Latest Kaiser Health News Stories
Los estados se están preparando para remover a millones de personas de Medicaid, a medida que expiran las protecciones que se implementaron al comienzo de la pandemia de covid-19.
States are trying to reach millions of Medicaid enrollees to make sure those still eligible remain covered and help others find new health insurance.
More states are moving to specialized managed-care contracts solely to handle medical and behavioral services for foster kids. But child advocates, foster parents, and even state officials say these and other care arrangements are shortchanging foster kids’ health needs.
Many health professionals in rural areas don’t know how to provide gender-affirming care, leaving transgender patients with few options.
How one Louisiana woman experiencing a miscarriage sought care amid a climate of fear and confusion among doctors fueled by that state’s restrictive abortion law.
Décadas de investigación vinculan la contaminación acústica no solo con la interrupción del sueño, sino también con una serie de afecciones crónicas, como enfermedades cardíacas, deterioro cognitivo, depresión y ansiedad.
Noise pollution is a growing problem that isn’t confined to the ears: It can cause harm throughout the body. California is taking baby steps to address the increasing din from traffic and illegally modified cars, but public health experts urge lawmakers to act more boldly.
Monica Reed was the first in her family to own a home and has lived “a frugal kind of life.” Cancer treatment left her with almost $10,000 in debt, pushing her to the edge financially.
Fifteen states haven’t moved to extend Medicaid coverage for new moms beyond the minimum of 60 days after birth. But at least four of those holdout states — Montana, Wyoming, Missouri, and Mississippi — are expected to consider proposals to extend coverage in their upcoming legislative sessions.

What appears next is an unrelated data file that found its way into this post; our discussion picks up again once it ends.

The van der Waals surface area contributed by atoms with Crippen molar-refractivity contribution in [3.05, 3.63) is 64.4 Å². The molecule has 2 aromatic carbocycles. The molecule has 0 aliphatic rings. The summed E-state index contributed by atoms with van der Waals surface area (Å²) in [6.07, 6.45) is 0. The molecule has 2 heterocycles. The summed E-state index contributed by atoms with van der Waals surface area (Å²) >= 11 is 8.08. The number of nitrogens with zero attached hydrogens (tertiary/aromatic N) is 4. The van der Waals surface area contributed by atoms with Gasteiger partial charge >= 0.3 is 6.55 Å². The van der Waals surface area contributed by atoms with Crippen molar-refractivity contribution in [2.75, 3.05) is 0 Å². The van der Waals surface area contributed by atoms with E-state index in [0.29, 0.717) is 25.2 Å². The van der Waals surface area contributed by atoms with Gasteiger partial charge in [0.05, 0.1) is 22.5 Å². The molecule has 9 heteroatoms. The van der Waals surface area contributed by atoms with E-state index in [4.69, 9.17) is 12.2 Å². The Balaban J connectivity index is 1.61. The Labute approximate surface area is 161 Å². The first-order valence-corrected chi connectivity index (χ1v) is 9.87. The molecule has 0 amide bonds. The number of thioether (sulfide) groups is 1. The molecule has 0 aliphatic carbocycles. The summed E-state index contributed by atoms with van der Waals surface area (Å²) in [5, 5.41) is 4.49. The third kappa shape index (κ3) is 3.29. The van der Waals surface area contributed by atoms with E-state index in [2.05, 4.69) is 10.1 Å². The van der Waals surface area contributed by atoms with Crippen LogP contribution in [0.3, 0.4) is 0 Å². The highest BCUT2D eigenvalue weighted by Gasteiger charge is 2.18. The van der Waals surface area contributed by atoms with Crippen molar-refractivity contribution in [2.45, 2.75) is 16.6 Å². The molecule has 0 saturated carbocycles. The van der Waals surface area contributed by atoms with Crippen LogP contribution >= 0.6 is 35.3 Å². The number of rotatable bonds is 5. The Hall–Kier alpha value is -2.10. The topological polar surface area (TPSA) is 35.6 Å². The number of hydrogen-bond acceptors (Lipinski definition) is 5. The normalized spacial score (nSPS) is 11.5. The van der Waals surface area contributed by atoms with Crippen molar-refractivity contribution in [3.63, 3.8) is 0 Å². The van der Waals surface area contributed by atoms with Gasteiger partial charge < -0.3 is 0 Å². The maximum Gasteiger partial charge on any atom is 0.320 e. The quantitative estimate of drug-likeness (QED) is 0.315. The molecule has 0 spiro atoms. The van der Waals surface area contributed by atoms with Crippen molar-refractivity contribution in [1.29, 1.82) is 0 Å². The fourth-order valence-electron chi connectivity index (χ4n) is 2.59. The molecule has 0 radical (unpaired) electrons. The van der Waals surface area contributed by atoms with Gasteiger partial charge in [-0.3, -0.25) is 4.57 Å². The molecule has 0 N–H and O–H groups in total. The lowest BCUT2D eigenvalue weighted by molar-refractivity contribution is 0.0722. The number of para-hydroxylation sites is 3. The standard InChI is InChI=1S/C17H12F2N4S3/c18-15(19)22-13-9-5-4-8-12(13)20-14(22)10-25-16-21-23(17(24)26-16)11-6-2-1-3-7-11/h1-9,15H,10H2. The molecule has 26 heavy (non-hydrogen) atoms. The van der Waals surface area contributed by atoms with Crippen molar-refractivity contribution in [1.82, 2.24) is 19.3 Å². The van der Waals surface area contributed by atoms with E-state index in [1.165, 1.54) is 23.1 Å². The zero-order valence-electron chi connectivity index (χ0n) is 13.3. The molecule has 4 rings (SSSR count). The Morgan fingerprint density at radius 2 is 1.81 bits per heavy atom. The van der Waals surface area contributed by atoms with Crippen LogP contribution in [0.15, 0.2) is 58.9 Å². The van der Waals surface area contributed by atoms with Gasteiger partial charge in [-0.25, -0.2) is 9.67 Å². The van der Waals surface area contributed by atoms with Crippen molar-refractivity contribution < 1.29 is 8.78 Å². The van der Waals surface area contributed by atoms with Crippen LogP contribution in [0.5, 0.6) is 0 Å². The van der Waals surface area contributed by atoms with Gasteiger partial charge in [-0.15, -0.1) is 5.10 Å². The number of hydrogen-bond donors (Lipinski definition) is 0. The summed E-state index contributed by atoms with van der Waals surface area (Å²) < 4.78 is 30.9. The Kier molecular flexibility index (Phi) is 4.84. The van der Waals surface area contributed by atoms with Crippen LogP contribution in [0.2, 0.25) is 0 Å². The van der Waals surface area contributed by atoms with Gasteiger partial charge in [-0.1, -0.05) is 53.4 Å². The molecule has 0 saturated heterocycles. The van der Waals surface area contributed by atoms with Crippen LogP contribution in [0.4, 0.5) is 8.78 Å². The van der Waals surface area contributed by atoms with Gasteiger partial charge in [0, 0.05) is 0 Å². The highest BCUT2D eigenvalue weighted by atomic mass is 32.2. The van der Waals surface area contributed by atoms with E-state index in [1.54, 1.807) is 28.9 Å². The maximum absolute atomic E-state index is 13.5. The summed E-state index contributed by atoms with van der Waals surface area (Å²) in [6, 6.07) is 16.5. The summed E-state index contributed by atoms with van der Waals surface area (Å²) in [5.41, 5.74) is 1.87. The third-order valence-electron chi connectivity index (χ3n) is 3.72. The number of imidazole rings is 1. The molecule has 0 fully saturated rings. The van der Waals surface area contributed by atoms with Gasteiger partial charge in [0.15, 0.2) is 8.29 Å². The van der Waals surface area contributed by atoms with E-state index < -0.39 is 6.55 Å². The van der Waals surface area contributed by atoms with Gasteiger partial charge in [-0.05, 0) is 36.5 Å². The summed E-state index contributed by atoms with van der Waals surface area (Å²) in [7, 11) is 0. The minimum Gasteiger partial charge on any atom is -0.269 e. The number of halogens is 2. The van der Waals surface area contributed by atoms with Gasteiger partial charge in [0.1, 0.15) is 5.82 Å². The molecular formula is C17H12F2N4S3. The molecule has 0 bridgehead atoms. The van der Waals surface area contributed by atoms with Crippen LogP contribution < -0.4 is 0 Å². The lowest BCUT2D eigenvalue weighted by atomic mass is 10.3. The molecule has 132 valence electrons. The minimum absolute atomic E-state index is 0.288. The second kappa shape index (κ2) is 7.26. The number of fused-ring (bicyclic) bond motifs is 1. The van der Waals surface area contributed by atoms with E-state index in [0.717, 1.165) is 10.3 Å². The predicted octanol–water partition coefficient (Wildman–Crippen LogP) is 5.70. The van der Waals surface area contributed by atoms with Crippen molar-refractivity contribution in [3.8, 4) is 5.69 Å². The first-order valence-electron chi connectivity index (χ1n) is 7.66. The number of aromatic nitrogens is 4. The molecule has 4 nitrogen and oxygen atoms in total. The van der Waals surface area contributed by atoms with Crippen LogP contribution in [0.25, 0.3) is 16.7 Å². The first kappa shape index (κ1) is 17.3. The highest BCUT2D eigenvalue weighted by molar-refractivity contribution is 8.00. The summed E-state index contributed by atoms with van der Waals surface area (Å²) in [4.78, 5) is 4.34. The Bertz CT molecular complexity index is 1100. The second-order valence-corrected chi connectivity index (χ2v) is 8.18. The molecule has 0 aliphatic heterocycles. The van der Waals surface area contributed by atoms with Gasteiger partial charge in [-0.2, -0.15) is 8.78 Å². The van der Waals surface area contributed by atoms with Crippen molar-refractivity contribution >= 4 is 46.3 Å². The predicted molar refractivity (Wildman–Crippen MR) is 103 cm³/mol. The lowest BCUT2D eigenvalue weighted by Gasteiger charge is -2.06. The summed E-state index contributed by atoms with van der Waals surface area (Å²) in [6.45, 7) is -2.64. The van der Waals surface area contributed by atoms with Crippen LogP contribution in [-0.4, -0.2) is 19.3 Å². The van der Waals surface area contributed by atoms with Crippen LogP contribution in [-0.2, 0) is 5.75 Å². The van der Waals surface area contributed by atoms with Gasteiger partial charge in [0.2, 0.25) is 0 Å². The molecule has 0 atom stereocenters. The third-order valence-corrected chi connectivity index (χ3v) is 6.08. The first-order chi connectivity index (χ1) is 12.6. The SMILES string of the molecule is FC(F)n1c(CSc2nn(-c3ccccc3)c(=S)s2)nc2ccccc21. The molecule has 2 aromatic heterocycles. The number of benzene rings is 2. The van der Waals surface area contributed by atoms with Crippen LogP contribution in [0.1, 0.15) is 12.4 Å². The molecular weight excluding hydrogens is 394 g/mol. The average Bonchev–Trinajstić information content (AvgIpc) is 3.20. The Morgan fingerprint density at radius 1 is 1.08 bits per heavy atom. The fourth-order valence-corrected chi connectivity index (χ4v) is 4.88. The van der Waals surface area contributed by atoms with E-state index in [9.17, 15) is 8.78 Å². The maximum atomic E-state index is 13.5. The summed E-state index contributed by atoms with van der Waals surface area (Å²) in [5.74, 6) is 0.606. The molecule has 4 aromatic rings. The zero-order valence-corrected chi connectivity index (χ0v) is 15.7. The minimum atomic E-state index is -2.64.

KHN senior correspondent Angela Hart discusses how California’s big Medicaid experiment to bring social services to the sickest and costliest patients doesn’t help most patients.
The government soon will stop paying for the covid drug that has proved to be the most effective at keeping patients alive and out of the hospital.
Critics were ready to bury the state’s new health insurance plans, based on a public option, when 2023 rate hikes were announced, but officials are confident people will be drawn to the plans’ benefits.
The United States is suffering from a severe shortage of affordable housing. But elected officials have done little to fix a problem that puts many Americans at greater risk for sickness and shortens lives.
Improving lung cancer outcomes in Black communities will take more than lowering the screening age, experts say. Disparities are present in everything from the studies that inform when people should get checked to the availability of care in rural areas.
New U.S. Census Bureau data shows a large segment of Californians are working from home for part or all of the week. Researchers say the shift will ripple through the broader economy in ways big and small.
Hospitals strike deals with financing companies, generating profits for lenders, and more debt for patients.
Despite the end of Jim Crow segregation, its legacy lives on in medical debt that disproportionately burdens Black communities.
A broad coalition of Medicaid expansion supporters faces off against a smaller group of opponents as early voting begins on a constitutional amendment that would increase coverage under South Dakota’s program.
MLK Community Hospital in South Los Angeles is surrounded by poverty, homeless encampments, and food deserts. Even though California Gov. Gavin Newsom is funneling billions of taxpayer money into an ambitious initiative to provide some low-income patients with social services, hospital executives and other critics say it won’t improve access to basic care.
KHN and California Healthline staff made the rounds on national and local media this week to discuss their stories. Here’s a collection of their appearances.